She is a strong woman. Like Leonora in Il trovatore, the role she performed in October 2015 at the National Opera in Amsterdam. A conversation with the Italian soprano Carmen Giannattasio. “I don’t owe anybody anything. I did it all by myself.”
Unter recently Dutch operagoers mainly knew her as the strict museum director in Damiano Michieletto’s production of Il Viaggio a Reims for the National Opera.
Trailer from Michieletto’s production:
But Carmen Giannattasio’s fame extends far beyond that. She is one of the most famous belcanto sopranos emerging over the last few years.
The soprano, born on April 24, 1975, in Avellino, southern Italy, has a repertory consisting of dozens of familiar and less familiar roles, and her discography is much larger than one would expect. In October 2015 Giannattasio returned to Amsterdam for Leonora in Verdi’s Il Trovatore, a role she has sung previously in Zürich, Venice, and New York.
Giannattasio studied the role of Leonora with Leyla Gencer, her teacher and mentor. It was also Gencer who prepared her for her La Scala debut in 2001, while she was still a student at the conservatory.
“Leyla Gencer perhaps was the most important person in my life. She coached and stimulated me. She believed in me unconditionally, and gave me the extra push I needed to go to La Scala. She was present when I made my debut there as Giulietta in Il Giorno di Regno.”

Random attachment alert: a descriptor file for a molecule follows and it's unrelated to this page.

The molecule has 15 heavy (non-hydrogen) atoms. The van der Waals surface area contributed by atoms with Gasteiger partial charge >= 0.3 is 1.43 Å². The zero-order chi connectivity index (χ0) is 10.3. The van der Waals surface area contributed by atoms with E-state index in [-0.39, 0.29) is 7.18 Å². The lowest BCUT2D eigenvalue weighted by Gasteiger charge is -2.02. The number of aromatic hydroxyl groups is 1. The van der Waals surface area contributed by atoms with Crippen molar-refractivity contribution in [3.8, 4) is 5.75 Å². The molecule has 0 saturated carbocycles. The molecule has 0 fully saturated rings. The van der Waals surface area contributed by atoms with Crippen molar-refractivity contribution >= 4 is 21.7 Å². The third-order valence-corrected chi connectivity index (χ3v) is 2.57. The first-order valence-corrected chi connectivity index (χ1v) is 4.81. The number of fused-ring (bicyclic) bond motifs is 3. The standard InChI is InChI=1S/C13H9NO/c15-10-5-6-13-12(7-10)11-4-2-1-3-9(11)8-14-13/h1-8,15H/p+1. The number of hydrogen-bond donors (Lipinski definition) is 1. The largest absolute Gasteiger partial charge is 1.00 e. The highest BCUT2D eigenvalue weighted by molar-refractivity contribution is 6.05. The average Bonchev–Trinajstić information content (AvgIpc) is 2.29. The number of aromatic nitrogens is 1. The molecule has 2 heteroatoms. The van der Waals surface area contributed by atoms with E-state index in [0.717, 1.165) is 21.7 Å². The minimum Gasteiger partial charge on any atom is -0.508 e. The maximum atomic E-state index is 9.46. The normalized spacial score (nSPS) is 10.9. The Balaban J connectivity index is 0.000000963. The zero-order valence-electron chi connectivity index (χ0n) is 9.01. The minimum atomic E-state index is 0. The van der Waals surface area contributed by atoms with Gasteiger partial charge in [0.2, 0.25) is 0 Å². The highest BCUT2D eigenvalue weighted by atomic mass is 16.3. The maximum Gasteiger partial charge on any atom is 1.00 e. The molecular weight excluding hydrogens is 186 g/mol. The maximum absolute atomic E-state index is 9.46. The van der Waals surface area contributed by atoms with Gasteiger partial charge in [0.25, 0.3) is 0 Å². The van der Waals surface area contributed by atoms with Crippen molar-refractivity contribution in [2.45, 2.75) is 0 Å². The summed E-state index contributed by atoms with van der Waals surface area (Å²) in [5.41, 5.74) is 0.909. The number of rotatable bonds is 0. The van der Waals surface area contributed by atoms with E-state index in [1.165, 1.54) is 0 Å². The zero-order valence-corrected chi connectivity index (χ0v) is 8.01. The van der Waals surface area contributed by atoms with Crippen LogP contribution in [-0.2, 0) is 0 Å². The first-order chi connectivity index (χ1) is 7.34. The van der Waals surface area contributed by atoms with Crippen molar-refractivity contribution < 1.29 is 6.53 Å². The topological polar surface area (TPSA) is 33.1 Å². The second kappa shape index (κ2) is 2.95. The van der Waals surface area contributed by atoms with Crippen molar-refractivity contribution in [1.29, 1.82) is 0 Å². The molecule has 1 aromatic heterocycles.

Music in the convent
“I was two years old when I first discovered music. I’ll never forget that day, it will be etched on my memory forever.”
“It happened in a convent. I went to nursery school there, and was bored to death. You have to understand that I was a difficult child at the time, not very social. “Peculiar” would probably describe me best. Our family had just been blessed with a new child, and I was fiercely jealous of my baby brother. I teased him, and nothing could be done with me. My parents wanted me to become more sociable, and learn how to get on with other children, that is why they sent me to nursery school at such an early age. And right there, in that convent nursery school, I heard music for the very first time.”
“It came from behind a closed door. When I opened it, I saw a piano. Sitting at it, was mother superior. It was she who was responsible for those divine sounds. I wanted to be able to do that too: I wanted to be part of the enchantment. So I kept begging for piano lessons at home until my parents gave in.”